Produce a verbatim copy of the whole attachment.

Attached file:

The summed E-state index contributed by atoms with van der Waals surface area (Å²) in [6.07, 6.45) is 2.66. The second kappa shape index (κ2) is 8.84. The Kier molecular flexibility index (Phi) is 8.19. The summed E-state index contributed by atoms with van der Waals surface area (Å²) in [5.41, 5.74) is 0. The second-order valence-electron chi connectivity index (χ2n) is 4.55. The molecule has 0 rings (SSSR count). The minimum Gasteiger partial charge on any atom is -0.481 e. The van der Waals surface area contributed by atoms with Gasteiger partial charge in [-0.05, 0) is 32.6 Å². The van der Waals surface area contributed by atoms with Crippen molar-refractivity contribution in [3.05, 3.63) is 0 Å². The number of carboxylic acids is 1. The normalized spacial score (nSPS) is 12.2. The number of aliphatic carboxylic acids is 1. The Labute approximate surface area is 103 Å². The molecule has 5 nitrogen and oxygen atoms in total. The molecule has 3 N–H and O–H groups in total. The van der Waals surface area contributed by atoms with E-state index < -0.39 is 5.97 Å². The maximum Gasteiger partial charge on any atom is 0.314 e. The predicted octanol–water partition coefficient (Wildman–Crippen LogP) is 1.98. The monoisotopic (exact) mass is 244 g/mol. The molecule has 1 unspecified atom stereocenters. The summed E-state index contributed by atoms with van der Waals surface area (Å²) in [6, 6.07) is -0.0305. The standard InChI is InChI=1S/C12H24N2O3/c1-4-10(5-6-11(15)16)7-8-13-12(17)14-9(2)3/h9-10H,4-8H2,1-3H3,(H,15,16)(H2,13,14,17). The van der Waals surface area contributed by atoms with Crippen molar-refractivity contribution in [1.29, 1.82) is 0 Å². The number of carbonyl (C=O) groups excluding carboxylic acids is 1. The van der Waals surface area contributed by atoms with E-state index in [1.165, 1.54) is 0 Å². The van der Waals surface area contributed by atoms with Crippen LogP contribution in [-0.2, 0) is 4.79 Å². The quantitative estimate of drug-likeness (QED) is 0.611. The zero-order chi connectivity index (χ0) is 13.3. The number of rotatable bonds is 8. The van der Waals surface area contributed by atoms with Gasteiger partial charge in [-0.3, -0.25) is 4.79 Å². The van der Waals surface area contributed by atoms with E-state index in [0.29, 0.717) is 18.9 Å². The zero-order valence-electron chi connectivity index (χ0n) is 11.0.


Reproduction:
The summed E-state index contributed by atoms with van der Waals surface area (Å²) in [6.07, 6.45) is 2.66. The second kappa shape index (κ2) is 8.84. The Kier molecular flexibility index (Phi) is 8.19. The summed E-state index contributed by atoms with van der Waals surface area (Å²) in [5.41, 5.74) is 0. The second-order valence-electron chi connectivity index (χ2n) is 4.55. The molecule has 0 rings (SSSR count). The minimum Gasteiger partial charge on any atom is -0.481 e. The van der Waals surface area contributed by atoms with Gasteiger partial charge in [-0.05, 0) is 32.6 Å². The van der Waals surface area contributed by atoms with Crippen molar-refractivity contribution in [3.05, 3.63) is 0 Å². The number of carboxylic acids is 1. The normalized spacial score (nSPS) is 12.2. The number of aliphatic carboxylic acids is 1. The Labute approximate surface area is 103 Å². The molecule has 5 nitrogen and oxygen atoms in total. The molecule has 3 N–H and O–H groups in total. The van der Waals surface area contributed by atoms with E-state index < -0.39 is 5.97 Å². The maximum Gasteiger partial charge on any atom is 0.314 e. The predicted octanol–water partition coefficient (Wildman–Crippen LogP) is 1.98. The monoisotopic (exact) mass is 244 g/mol. The molecule has 1 unspecified atom stereocenters. The summed E-state index contributed by atoms with van der Waals surface area (Å²) in [6, 6.07) is -0.0305. The standard InChI is InChI=1S/C12H24N2O3/c1-4-10(5-6-11(15)16)7-8-13-12(17)14-9(2)3/h9-10H,4-8H2,1-3H3,(H,15,16)(H2,13,14,17). The van der Waals surface area contributed by atoms with Crippen molar-refractivity contribution in [1.29, 1.82) is 0 Å². The number of carbonyl (C=O) groups excluding carboxylic acids is 1. The van der Waals surface area contributed by atoms with E-state index in [1.165, 1.54) is 0 Å². The van der Waals surface area contributed by atoms with Crippen LogP contribution in [-0.2, 0) is 4.79 Å². The quantitative estimate of drug-likeness (QED) is 0.611. The zero-order chi connectivity index (χ0) is 13.3. The number of rotatable bonds is 8. The van der Waals surface area contributed by atoms with Gasteiger partial charge in [-0.3, -0.25) is 4.79 Å². The van der Waals surface area contributed by atoms with E-state index in [0.29, 0.717) is 18.9 Å². The zero-order valence-electron chi connectivity index (χ0n) is 11.0.